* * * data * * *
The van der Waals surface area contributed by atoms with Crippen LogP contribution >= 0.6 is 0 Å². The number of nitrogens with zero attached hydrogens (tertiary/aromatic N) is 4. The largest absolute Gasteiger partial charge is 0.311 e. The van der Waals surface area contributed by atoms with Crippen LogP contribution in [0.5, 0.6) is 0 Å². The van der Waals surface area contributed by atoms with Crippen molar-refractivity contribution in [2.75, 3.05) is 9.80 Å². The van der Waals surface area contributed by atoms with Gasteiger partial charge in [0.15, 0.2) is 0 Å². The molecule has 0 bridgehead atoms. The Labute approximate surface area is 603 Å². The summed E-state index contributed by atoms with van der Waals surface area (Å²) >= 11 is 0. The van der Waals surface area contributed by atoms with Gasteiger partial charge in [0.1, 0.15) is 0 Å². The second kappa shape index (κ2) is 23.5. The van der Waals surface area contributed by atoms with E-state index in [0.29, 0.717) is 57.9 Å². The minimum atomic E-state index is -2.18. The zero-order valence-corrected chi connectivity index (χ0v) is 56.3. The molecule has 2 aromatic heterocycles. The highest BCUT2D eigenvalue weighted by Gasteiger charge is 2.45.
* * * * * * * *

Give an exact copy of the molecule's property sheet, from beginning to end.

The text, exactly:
The van der Waals surface area contributed by atoms with Crippen LogP contribution >= 0.6 is 0 Å². The number of nitrogens with zero attached hydrogens (tertiary/aromatic N) is 4. The largest absolute Gasteiger partial charge is 0.311 e. The van der Waals surface area contributed by atoms with Crippen LogP contribution in [0.5, 0.6) is 0 Å². The van der Waals surface area contributed by atoms with Crippen molar-refractivity contribution in [2.75, 3.05) is 9.80 Å². The van der Waals surface area contributed by atoms with Gasteiger partial charge in [0.15, 0.2) is 0 Å². The molecule has 0 bridgehead atoms. The Labute approximate surface area is 603 Å². The summed E-state index contributed by atoms with van der Waals surface area (Å²) >= 11 is 0. The van der Waals surface area contributed by atoms with Gasteiger partial charge in [0.1, 0.15) is 0 Å². The second kappa shape index (κ2) is 23.5. The van der Waals surface area contributed by atoms with E-state index in [0.29, 0.717) is 57.9 Å². The minimum atomic E-state index is -2.18. The zero-order valence-corrected chi connectivity index (χ0v) is 56.3. The molecule has 2 aromatic heterocycles. The highest BCUT2D eigenvalue weighted by Gasteiger charge is 2.45.